Maybe it's because we think "dollars" but feel "utility." The marginal utility of your fifty millionth dollar is surely much smaller than that of your fiftieth dollar. Looked at this way, the business event creates wealth (through productivity gains) but destroys utility. I would estimate that the marginal utility of a dollar has only a gradual slope downward until it drops sharply once the amount reaches two years of expected pay. My SWAG.

How do you get around this paradox? Do the deal and take the productivity gain in dollars, then share a piece with the utility-loser? Why?

Absolute Value

Dear atheist:
"Untrue" is not a synonym for "bad." Even if you are right, religion could be offsetting some other trait that is mis-valued in the other direction. Like underestimating hope. Two offsetting transactions in the ledger.
Technically, I guess you could attempt to persuade others simultaneously that there's no god and also that we should be more hopeful. Good luck.

One Way to Avoid Loneliness

I think some people try to stay in grief so that they don't have to go to the loneliness stage.

Or as the poet Kurt Cobain said, "I miss the comfort in being sad."

You're Pretty

the art turns to look at you.

Philip Larkin Quote

The trees are coming into leaf
Like something almost being said

Street Charity

Decent people want to help others in need. How can you identify who is truly needy and will use your dollar for improvement, as opposed to buying drugs?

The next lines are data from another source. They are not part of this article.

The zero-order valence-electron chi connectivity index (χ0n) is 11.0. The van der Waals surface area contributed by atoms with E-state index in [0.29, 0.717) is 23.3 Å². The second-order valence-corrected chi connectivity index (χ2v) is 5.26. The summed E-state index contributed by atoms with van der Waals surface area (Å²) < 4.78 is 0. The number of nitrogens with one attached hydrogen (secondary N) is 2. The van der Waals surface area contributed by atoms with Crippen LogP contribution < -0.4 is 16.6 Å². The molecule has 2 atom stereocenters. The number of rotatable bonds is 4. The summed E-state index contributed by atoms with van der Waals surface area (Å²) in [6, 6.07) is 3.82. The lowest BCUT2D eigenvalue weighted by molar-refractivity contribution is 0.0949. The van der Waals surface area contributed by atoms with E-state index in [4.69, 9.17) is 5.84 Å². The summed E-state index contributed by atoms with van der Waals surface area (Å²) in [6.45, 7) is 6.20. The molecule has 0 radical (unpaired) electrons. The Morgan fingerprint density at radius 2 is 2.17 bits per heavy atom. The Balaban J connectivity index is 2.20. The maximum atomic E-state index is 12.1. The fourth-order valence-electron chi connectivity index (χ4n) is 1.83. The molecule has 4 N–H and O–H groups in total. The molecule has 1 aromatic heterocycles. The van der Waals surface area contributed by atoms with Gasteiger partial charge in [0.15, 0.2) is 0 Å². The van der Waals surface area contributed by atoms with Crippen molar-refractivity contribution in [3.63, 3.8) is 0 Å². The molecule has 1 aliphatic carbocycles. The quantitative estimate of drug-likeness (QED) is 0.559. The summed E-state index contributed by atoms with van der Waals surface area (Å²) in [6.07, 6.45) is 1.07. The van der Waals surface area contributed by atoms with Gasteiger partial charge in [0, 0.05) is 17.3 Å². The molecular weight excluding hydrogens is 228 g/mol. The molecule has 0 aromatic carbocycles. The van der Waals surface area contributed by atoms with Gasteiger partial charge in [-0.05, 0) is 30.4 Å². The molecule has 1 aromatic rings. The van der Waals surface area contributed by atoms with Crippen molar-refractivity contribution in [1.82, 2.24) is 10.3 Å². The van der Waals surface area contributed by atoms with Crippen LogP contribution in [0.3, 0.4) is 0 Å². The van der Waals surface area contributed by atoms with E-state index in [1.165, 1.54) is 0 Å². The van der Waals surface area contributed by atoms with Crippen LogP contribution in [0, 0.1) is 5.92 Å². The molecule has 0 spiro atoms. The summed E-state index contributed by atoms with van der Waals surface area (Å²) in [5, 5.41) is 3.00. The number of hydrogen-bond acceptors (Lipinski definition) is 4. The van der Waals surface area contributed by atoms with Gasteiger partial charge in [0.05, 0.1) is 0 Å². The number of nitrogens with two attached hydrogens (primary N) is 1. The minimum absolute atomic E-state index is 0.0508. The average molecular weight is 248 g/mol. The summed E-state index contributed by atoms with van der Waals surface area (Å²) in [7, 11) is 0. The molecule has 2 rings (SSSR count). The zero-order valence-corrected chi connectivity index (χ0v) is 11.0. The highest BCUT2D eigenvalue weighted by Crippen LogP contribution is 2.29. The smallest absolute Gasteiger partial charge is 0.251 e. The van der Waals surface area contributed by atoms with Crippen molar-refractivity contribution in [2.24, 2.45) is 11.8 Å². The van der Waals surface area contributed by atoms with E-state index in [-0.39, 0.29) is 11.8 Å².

Call one true beggar and one deceptive beggar. Giving $1 to deceptive beggar means he gets more drugs, while true beggar goes without. You get a good feeling, but the outcome hurts others -- very similar to the definition of "selfish."

If one in four are true, while the other three are deceptive, then you would have to give four times the intended donation and be willing to hurt three other people in order to help one.

However, if you try to estimate need based on external clues then it may encourage victimhood or "looking needy" on purpose. It seems the best solution is to have someone who knows the most about the beggars allocate the funding. This is probably neither you nor faceless government. It is a local charity.

Favorite Words & Not



Float On

What if you filled the empty part of a semi-trailer with helium? Would it lower the tire friction enough to offset the helium cost?